Bishopston resident Dr Teame Mebrahtu, an international advocate for the peaceful integration of refugees and a respected academic – who also became one of Bristol’s few black magistrates in the 1980s – has been awarded an OBE in the New Year Honours.
The award is for services to education, refugees and the Bristol community.
Dr Mebrahtu was already a leading educationist in Asmara, Eritrea – then part of Ethiopia– – when he sought asylum in Britain. In 1976 he had returned to Bristol – where earlier he completed a Masters degree at the city’s university – to undertake a PhD. His application for refugee status because of the danger he faced in his home country was granted, followed by UK citizenship.
After successfully completing his doctorate Dr Mebrahtu was appointed as lecturer, rising to become a senior lecturer at the University of Bristol Graduate School of Education. For 24 years he taught and mentored students from all over the developing world, many becoming leading academics in their own countries.
But he was determined to also serve the communities of his adopted country. He became an acknowledged and much sought after expert on the issues of immigration and how newcomers to this country can live harmoniously together with the host population.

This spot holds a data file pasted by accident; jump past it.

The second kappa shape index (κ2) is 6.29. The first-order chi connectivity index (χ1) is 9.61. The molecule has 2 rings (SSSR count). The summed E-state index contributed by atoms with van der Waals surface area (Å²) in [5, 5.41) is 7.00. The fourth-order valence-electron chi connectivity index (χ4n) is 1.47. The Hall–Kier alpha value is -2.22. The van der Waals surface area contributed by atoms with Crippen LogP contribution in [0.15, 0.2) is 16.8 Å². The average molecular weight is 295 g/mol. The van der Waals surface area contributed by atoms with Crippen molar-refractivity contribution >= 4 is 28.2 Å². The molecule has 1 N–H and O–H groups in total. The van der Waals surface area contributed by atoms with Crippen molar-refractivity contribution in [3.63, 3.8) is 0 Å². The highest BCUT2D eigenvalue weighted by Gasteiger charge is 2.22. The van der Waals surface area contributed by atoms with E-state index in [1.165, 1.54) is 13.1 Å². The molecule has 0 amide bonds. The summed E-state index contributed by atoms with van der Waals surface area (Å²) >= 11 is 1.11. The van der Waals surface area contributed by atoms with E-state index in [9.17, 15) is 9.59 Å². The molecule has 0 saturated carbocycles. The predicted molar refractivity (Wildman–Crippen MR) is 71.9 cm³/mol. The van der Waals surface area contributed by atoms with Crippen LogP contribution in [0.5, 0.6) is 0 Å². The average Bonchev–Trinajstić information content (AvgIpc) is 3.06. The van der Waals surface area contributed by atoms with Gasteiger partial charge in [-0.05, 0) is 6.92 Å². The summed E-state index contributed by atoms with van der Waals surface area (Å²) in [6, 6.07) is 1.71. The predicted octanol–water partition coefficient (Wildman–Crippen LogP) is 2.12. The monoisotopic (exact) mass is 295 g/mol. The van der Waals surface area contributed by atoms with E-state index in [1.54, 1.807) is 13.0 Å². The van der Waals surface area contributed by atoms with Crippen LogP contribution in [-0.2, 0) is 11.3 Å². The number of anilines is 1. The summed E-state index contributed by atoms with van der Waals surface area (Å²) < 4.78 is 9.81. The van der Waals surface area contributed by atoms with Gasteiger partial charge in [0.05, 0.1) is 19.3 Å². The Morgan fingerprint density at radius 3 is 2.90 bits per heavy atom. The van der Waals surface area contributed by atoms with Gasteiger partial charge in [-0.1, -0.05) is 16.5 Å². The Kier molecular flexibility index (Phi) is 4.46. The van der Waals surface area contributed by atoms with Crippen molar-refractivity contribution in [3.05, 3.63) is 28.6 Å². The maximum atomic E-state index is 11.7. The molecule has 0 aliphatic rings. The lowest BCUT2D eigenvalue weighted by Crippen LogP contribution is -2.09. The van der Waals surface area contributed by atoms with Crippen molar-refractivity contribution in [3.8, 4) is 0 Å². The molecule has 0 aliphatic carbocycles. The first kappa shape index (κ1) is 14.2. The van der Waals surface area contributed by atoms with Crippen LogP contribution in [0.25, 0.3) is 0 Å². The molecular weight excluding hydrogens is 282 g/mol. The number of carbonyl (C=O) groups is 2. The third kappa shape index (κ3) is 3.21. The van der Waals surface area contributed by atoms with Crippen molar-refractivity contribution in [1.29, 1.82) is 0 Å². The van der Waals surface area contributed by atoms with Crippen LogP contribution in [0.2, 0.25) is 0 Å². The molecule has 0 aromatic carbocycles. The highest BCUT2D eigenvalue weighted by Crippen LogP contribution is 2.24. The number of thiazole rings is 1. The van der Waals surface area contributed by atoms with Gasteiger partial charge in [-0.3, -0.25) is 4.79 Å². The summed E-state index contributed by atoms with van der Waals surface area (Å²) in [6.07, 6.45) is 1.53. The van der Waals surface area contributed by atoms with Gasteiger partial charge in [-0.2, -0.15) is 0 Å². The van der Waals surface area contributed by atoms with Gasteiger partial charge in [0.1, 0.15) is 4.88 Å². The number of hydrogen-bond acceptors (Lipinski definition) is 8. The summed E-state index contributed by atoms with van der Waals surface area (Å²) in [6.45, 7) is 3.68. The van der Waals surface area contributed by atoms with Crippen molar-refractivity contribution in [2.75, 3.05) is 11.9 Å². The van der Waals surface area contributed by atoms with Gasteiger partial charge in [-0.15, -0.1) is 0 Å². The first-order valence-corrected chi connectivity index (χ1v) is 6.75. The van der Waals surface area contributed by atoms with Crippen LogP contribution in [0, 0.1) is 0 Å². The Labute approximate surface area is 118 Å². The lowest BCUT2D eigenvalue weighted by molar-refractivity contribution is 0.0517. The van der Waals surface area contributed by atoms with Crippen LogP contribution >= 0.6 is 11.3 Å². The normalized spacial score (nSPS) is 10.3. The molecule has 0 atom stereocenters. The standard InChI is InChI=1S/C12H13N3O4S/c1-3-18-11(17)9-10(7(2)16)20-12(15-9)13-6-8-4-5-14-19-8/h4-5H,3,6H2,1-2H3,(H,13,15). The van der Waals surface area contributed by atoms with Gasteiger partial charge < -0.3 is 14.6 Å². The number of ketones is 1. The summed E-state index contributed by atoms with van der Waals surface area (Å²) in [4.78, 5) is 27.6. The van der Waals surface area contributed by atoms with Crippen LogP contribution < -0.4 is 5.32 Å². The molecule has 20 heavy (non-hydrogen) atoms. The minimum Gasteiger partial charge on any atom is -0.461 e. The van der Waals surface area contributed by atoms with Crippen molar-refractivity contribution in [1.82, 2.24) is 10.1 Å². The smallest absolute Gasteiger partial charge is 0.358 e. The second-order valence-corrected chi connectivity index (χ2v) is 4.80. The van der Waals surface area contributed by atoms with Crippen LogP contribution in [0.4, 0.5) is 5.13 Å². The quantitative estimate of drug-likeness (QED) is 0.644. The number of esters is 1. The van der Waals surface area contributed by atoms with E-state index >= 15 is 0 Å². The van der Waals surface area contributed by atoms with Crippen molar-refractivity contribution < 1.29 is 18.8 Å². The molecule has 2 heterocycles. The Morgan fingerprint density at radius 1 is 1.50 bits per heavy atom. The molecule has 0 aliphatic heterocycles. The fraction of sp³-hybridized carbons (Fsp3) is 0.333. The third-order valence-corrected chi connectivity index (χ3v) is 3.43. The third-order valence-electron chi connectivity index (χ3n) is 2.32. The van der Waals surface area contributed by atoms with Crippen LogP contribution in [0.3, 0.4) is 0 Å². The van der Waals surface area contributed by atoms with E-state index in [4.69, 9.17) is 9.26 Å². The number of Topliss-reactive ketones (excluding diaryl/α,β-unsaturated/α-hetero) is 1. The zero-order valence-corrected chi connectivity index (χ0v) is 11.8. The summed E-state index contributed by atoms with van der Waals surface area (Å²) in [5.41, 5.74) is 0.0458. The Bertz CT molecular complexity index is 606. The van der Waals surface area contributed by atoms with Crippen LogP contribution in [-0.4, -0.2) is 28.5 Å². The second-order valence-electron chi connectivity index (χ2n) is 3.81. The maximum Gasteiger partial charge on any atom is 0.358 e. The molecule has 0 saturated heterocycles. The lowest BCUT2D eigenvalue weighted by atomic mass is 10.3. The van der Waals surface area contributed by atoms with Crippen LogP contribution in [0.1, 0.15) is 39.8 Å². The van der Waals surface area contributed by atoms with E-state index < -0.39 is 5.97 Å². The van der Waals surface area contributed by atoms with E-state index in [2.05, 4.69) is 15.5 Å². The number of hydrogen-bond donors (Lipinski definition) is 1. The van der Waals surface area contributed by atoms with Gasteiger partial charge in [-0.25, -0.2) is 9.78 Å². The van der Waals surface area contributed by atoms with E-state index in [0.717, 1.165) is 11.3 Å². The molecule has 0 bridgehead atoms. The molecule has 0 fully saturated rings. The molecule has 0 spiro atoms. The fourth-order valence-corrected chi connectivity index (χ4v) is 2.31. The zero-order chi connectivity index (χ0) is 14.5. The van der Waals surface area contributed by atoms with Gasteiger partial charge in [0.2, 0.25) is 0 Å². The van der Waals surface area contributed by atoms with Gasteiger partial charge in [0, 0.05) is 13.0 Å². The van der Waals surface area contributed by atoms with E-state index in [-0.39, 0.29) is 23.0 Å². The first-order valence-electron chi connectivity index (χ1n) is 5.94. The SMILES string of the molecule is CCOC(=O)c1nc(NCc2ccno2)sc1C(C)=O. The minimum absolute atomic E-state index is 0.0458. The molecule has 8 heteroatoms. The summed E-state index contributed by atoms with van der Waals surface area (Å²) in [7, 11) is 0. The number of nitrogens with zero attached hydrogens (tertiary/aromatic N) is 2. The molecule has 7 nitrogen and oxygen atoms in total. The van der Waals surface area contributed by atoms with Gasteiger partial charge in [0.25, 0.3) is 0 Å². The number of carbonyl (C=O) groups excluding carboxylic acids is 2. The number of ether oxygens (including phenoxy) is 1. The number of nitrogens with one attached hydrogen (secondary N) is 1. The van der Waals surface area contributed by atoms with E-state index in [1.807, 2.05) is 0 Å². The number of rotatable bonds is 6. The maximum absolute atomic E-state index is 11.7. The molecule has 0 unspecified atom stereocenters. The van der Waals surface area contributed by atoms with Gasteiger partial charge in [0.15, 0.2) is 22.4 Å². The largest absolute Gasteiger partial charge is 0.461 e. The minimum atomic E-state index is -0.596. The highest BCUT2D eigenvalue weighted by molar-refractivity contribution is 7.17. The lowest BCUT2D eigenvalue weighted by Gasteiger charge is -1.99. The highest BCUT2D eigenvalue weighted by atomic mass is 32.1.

His service to the Bristol community was recognised by an invitation in 1984 to become a Bristol magistrate.
His commitment to the local community included assisting his wife Teblez, who set up a feeding the homeless project in the city. Every week the two of them would provide food and help distribute it. But he also spent many hours of his free time assisting his fellow refugees cope with the issues of settling into a new country. He understood the challenges they faced and sought to help them integrate with the community.
He believes that everyone needs to learn to live with an understanding and acceptance of differences.
Bristol journalist Stan Hazell has chronicled Dr Mebrahtu’s life story in Long Way from Adi Ghehad, Journey of an Asylum Seeker published by Shepheard Walwyn.